Yes, this was between 2010 and 2017, when a group of friends and I met regularly in the Grove Fish Bar next to Ladbroke Grove station [in west London]. The idea of this group of mostly second-generation migrants was to explore ideas around philosophy, the arts and our own sense of displaced heritage. The thinking we developed here, as well as the practice of convening with others, has been pivotal to my practice.

Your Frieze Artist Award work at the fair, Waiting With {Sonic Support}, uses sound to “hold and create space”. Can you tell us more about the installation?

The work aims to critically question ideas of an inside and an outside. The white-cube mode of exhibiting contemporary art is based on an inside-outside dichotomy, a divisive premise that intends to create a schism between art and an individuated body encountering it. I try to think of art spaces in terms of their systemic relations, and therefore situated the work as more of a process, as opposed to producing yet another art object.

Abbas Zahedi’s How To Make A How From A Why? at South London Gallery in 2020

At Frieze, I am using the “inside” space of international art to establish a prototype for a new form of civic infrastructure that conflates multiple sites: a public waiting area, a DIY bandstand and a support space. Outside the main entrance there will be a structure that recalls the form of a Central Asian Soviet-era bus stop. Within the enclosed space of the tent, I will establish a second “bus stop”. Over the course of the fair, I will be broadcasting a live open-mic programme between these two stops. These will unfold live within the external bus stop each afternoon. The stop inside the tent will allow people to listen to the open mics as they are streamed in from the outside.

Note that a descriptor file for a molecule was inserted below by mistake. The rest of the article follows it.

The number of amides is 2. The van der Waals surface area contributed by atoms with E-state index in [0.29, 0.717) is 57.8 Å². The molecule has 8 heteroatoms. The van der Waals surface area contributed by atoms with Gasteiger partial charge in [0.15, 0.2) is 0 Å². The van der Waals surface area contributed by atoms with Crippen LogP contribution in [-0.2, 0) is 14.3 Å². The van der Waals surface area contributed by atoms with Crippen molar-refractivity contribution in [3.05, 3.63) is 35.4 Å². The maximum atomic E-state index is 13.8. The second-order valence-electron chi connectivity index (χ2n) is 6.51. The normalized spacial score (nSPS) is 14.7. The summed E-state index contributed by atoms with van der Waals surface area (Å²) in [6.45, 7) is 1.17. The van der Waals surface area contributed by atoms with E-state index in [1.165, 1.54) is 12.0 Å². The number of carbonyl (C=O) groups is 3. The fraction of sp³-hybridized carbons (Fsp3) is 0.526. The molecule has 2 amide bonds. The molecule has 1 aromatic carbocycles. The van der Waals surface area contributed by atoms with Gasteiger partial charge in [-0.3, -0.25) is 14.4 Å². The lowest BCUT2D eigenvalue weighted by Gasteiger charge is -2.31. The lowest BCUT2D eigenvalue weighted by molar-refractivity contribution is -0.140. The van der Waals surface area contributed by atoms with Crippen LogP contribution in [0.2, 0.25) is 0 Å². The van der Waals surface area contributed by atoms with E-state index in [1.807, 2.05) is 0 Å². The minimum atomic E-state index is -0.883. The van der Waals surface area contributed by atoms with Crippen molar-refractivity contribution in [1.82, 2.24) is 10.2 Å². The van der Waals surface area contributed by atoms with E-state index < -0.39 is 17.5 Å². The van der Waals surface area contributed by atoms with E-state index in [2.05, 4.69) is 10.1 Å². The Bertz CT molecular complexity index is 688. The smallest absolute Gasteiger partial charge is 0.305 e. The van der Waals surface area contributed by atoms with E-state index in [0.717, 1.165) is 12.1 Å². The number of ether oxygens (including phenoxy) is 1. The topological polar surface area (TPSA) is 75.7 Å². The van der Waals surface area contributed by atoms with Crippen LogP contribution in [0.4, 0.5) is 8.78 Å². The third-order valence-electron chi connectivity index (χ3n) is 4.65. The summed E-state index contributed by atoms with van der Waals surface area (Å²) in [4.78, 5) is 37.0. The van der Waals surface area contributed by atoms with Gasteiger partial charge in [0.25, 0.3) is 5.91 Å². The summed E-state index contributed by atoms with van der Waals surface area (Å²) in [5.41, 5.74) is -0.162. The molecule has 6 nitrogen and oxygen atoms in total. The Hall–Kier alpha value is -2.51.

By creating this infrastructure, and inviting a wider range of artists to contribute to its life, my aim is to begin to rethink the logic that creates rigid sociopolitical binaries, allowing us to consider the potential of art as a metaphorical bridge—one rooted in something grassroots and pedestrian.

Why are you so interested in exploring the possibilities of sound in your work?

For me, one of the most effective ways to create a holding space is through sound. Spending time in London’s spoken word scene and also being an MC, [I found that] sound always had this connection to a sense of sociality. I can remember whole nights where my friends and I would just sit together in a studio and listen to different demos.

Collaboration and public participation also seem very important to you.

I am collaborative by nature; I consider ways to involve others, together with spaces, histories, ideas and materials, in ways that feel meaningful and sensitive to the work. I often think in terms of each project creating a kind of community. This is not necessarily a direct communication through words or language. A sense of exchange can help to demonstrate the ways in which my own experience is both rich and limited, while also acknowledging the realities of others. Communities can be ways of holding space together, to honour our need for collective strength, which also gives us the support we require for our own individual journeys.

• Abbas Zahedi’s Waiting With {Sonic Support} is on show throughout Frieze London